Policy Update – 13 July 2016
Our fortnightly policy updates keep you up-to-date with the industry.
The Minister for Education, Hekia Parata, announced digital technology is to be formally integrated into the New Zealand Curriculum and Te Marautanga o Aotearoa. In her 5 July media release the Minister noted that this is the first change to the New Zealand Curriculum since its introduction in 2007.
The creation of prosthetic limbs is a rapidly evolving field, with the increased availability of 3D printing. A partnership between the New Zealand Artificial Limb Service (NZALS) and the Victoria University School of Design is utilising 3D technology and making the most of the advantages it has over traditional methods. According to the Disability Issues Minister Nicky Wagner, 3D printing “can be used to print shapes that would be extremely difficult to construct in a conventional manner … 3D printing can also enable the user to change the looks and style of the limb. This might mean an arm decorated with cartoons for a child, or a leg with holes and pockets for carrying a golf ball and tees. The options for this technology are limited only by the imagination”.
The speed of housing supply is set to increase with the Prime Minister’s announcement on 3 July of a new $1 billion Housing Infrastructure Fund. According to Finance Minister Bill English and Building and Housing Minister Dr Nick Smith, the contestable fund will be open to applications from councils in the highest growth areas – Christchurch, Queenstown, Tauranga, Hamilton and Auckland.
The Fund will help bring forward the roading and water infrastructure needed for new housing where financing is a constraint. The Government will pay for the infrastructure, with councils to repay the investment or buy back the assets once housing has been built and development contributions paid.
The Minister for Women, Hon Louise Upston, is calling for nominations for the National Advisory Council on the Employment of Women (NACEW).
NACEW’s purpose is to provide high quality advice and inform government policy development. It is directly responsible to the Minister for Women.
The Minister is particularly keen to “appoint members who will bring a specific perspective on technology and science, as these will be important for the future of work, and on employment issues for Māori and Pacific women.”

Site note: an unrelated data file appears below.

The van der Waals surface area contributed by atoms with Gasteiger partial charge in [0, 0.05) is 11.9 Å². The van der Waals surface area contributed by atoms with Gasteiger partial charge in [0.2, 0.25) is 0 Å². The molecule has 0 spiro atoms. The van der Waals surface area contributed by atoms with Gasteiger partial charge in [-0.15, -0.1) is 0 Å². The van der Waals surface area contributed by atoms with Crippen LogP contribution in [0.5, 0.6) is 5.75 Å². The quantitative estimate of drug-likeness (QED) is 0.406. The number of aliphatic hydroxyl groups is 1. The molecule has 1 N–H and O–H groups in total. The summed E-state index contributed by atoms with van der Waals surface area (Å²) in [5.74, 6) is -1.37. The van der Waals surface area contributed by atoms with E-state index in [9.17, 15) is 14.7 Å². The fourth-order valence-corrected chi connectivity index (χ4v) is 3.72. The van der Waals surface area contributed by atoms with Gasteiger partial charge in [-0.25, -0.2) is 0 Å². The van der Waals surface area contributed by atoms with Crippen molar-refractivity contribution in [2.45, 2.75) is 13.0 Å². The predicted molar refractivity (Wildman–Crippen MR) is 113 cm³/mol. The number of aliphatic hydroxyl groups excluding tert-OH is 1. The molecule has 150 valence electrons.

Rental car drivers travelling from Christchurch to Queenstown are receiving audio safety measures thanks to a trial being run by NZ Transport Agency, in partnership with HMI Technologies and GO Rentals. Announced by Transport Minister Simon Bridges and Associate Transport Minister Craig Foss on 2 July – the day the trial started – the trial sees safety messages sent from roadside transmitters, via Bluetooth, to devices fitted in rental vehicles.
It is hoped the trial will improve safety outcomes in remote locations and if successful, could result in a mobile phone application that allows communication with the vehicle’s internal audio system, making the initiative more accessible to all road users. The NZ Transport Agency is also investigating integrating the system more seamlessly with a vehicle’s internal GPS system.
New data is now available to engineers, planners and surveyors as they seek to identify flood risk. Land Information New Zealand (LINZ) has just completed a five-year project to improve New Zealand’s Vertical Datum – a reference for measuring the height of the land and its features. Through this research there’s now consistent data which will improve the accuracy of flood and storm surge modelling, helping make sure New Zealanders are well informed and able to respond appropriately to this natural hazard.
Science and Innovation Minister Steven Joyce and Māori Development Minister Te Ururoa Flavell have announced the successful recipients of the 2016 Te Pūnaha Hihiko – Vision Mātauranga Capability Fund investment round.
A total of $3.97 million is to be invested in 33 new programmes over the next two years. These programmes include development of a land use opportunity database and decision support system, enhanced earth science capacity and expertise of Makaawhio, the mana whenua in Te Wāhipounamu World Heritage site and tools to improve management of finfish within Customary Protection Areas (CPAs) in Canterbury, Otago and Southland.
The Ministry of Business, Innovation and Employment (MBIE) has announced a ban on retrofitting or repairing foil insultation, under section 26 of the Building Act 2004. In Building Control Update 188, MBIE say “the ban follows strong feedback on the need to eliminate the risks posed by foil insulation products”.
In Building Code Update 190, the Ministry of Business, Innovation and Employment issues clarification on firecell design, saying designers “need to comply with the requirements of Building Code clause C4.4, even though the number of occupants might be different at the time of any evacuation”. The Update outlines further details of clause C4.4.
A new practice advisory explains the need for early site investigation, as a key element in controlling the costs of a project and delivering good building performance.The advisory describes the aims of site investigation, investment considerations and the site investigation strategy – including extent, depth and inherent uncertainties.
MBIE has released a new Practice Advisory outlining best practice in fire safety design for tall buildings.
Fire design guidance for the safe use of tall buildings, using reliable and resilient fire design features.It’s important that reliable and resilient fire design features are used in the design of tall buildings. This advisory highlights the specific considerations for designing tall buildings to achieve the fire safety performance requirements of the Building Code.